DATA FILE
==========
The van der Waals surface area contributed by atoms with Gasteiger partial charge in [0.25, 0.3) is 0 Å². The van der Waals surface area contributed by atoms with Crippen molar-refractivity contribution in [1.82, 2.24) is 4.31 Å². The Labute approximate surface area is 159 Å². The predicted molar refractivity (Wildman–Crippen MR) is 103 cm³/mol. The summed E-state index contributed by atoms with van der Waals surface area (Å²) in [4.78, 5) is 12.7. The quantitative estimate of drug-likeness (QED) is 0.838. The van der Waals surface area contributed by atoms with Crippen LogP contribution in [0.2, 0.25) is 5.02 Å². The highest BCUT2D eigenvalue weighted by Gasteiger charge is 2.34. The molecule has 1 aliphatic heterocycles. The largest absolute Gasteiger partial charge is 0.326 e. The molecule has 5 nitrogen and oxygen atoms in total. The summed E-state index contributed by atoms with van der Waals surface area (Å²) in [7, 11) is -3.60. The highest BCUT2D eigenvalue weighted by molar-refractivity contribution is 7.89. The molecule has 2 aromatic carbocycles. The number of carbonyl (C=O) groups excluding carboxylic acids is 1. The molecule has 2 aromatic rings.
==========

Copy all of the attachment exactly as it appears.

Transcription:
The van der Waals surface area contributed by atoms with Gasteiger partial charge in [0.25, 0.3) is 0 Å². The van der Waals surface area contributed by atoms with Crippen molar-refractivity contribution in [1.82, 2.24) is 4.31 Å². The Labute approximate surface area is 159 Å². The predicted molar refractivity (Wildman–Crippen MR) is 103 cm³/mol. The summed E-state index contributed by atoms with van der Waals surface area (Å²) in [4.78, 5) is 12.7. The quantitative estimate of drug-likeness (QED) is 0.838. The van der Waals surface area contributed by atoms with Crippen LogP contribution in [0.2, 0.25) is 5.02 Å². The highest BCUT2D eigenvalue weighted by Gasteiger charge is 2.34. The molecule has 1 aliphatic heterocycles. The largest absolute Gasteiger partial charge is 0.326 e. The molecule has 5 nitrogen and oxygen atoms in total. The summed E-state index contributed by atoms with van der Waals surface area (Å²) in [7, 11) is -3.60. The highest BCUT2D eigenvalue weighted by molar-refractivity contribution is 7.89. The molecule has 2 aromatic carbocycles. The number of carbonyl (C=O) groups excluding carboxylic acids is 1. The molecule has 2 aromatic rings.